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5 spatial computing stocks to consider

5 spatial computing stocks to consider: VR, AR and beyond

amenic181 / Shutterstock

Fact Checked: Cadeem Lalor


Updated: February 08, 2024

Partners on this page provide us earnings.

Spatial computing is an umbrella term that includes GPS, VR, AR and virtually any tech or tech-y acronym that involves location data.

From self-driving cars to geo-targeted advertising to VR twins of real-world spaces to AI that improves crop yields, spatial computing is set to revolutionize every industry with a microchip.

So which companies will win the “spatial race?” Let’s explore five spatial computing stocks to consider.

Overview of spatial computing stocks

Market conditions and perceived overspending on metaverse R&D have led to this blue chip being massively undervalued.
Company that converts real space into its VR “Digital Twin” has vast applications across education, construction, real estate, and more.
Agricultural titan has already begun implementing spatial computing solutions (robotics, AI, etc.) for improved manufacturing and global crop yields.
If spatial computing is a gold rush, NVIDIA is supplying 83% of the world’s shovels aka discrete GPUs -- not to mention the company’s own spatial computing solutions and open-source tools.
The blue chip of blue chips has its tentacles all over spatial computing -- from automated driving to wearables -- and is currently 26.7% down from its one-year peak.

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Meta (META)

An investment in Meta Platforms is practically an investment in spatial computing itself. That’s because the company seems to have issued a blank check to Reality Labs, its in-house AR/VR developers, who scribbled “$10.3 billion” on it last year. In total, Reality Labs has spent $21.3 billion of Meta’s money since 2019.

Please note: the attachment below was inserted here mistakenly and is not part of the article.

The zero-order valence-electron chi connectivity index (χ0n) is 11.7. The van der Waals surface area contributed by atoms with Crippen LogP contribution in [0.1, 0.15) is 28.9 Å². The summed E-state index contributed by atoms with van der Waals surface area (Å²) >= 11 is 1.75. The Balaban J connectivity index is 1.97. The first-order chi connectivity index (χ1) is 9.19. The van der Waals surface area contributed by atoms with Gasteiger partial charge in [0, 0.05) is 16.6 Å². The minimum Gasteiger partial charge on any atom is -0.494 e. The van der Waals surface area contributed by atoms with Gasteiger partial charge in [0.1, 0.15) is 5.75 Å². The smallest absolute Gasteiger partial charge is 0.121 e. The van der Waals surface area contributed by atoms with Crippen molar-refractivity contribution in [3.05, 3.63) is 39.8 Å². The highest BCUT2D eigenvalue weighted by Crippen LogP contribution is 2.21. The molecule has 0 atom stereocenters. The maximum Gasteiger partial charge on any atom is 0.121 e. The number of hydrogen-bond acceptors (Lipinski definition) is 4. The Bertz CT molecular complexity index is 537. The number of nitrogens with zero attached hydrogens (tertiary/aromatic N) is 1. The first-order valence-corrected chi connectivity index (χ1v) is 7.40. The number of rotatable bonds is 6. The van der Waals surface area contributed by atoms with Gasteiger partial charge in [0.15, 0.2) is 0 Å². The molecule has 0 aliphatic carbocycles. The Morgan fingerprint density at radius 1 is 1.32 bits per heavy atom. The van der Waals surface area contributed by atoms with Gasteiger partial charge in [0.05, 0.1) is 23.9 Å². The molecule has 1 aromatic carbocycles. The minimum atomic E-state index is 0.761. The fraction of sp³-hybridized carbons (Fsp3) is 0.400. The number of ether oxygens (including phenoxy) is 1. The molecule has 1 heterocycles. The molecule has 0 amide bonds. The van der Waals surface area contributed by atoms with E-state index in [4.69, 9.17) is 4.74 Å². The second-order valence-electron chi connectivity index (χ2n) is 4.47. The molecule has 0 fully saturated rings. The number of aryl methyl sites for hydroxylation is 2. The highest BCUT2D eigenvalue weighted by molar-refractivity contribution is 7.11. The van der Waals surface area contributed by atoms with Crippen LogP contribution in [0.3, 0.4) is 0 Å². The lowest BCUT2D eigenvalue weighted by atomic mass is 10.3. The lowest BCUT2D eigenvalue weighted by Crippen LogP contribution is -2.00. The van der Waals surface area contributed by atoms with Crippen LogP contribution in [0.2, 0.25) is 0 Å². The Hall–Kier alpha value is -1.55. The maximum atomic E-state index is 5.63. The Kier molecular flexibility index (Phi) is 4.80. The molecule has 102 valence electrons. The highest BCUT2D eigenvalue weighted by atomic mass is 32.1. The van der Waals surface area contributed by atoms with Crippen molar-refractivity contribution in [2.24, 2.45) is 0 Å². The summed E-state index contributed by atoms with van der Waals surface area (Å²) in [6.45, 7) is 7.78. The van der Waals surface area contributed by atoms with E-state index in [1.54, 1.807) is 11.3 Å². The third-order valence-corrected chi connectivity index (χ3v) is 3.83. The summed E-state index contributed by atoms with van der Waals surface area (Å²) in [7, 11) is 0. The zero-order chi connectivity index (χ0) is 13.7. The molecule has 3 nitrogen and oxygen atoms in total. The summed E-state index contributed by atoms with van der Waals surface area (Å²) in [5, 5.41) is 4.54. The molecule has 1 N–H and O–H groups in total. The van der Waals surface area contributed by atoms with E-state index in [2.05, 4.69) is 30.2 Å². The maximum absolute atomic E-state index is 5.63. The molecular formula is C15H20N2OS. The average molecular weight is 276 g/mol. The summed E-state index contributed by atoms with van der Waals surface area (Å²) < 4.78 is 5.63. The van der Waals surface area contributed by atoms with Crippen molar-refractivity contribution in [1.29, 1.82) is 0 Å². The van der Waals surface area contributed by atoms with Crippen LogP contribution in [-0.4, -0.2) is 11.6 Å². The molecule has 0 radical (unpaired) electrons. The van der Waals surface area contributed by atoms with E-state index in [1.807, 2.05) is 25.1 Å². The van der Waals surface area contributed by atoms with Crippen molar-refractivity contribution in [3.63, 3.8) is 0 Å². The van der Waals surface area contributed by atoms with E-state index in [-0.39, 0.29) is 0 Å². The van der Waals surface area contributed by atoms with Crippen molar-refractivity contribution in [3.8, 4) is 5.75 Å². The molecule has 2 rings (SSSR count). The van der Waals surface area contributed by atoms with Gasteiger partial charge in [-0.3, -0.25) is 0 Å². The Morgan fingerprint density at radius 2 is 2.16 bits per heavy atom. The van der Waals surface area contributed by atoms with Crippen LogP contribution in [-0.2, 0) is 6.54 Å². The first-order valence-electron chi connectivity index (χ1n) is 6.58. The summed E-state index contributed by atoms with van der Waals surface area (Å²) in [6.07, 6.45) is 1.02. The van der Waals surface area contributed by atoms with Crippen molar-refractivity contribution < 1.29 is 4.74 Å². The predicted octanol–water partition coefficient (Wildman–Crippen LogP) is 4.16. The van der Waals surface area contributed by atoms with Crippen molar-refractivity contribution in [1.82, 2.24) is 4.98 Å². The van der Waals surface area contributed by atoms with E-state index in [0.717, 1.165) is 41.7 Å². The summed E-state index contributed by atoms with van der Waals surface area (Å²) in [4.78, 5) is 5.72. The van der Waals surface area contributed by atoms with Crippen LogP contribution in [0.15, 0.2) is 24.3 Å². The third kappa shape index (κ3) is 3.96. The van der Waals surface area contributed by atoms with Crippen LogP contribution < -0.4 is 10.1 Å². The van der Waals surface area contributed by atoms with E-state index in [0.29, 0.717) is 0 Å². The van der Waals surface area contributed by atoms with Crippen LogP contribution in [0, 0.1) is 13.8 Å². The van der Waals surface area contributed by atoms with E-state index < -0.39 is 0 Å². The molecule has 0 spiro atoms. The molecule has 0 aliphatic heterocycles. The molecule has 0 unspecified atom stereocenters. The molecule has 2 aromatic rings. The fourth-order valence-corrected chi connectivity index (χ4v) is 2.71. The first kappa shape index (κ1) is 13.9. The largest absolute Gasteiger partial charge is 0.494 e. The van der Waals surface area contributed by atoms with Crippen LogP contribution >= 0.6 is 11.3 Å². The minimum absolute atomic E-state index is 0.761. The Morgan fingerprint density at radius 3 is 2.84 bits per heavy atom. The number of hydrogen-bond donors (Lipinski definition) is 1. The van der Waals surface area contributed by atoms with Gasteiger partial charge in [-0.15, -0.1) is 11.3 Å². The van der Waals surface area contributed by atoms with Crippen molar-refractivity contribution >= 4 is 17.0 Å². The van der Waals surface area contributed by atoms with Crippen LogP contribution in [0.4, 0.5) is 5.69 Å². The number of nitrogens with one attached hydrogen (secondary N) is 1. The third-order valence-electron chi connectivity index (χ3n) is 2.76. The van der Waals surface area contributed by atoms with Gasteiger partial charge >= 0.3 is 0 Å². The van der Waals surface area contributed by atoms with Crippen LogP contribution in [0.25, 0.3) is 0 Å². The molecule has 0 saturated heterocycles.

At Connect 2021, Zuck proudly took to the stage to unveil what the company’s eleven-figure investment would bring to the world — VR marketplaces, classrooms, concerts, and conference tables — all seamlessly interconnected.

But investors weren’t impressed. In Q1 2022, they wiped $251 billion from Meta’s market cap, awarding Zuck with two ignominious records: the largest one-day crash and largest overall wipeout in market history. Granted, it wasn’t all Meta’s fault — many blue chips suffered as bearish investors fled to the relative safety of the bond market — but still, ouch.

So why is Meta worth considering now?

Well, let’s not forget that Meta still has 3.64 billion monthly users and brought in $118B in revenue last year. It’s still a sturdy blue chip; it’s just being punished right now for some perceived overspending.

Besides, if Meta’s big bet on the metaverse pans out and the company gets a first-mover advantage, anyone who bought shares under $200 will soon feel vindicated.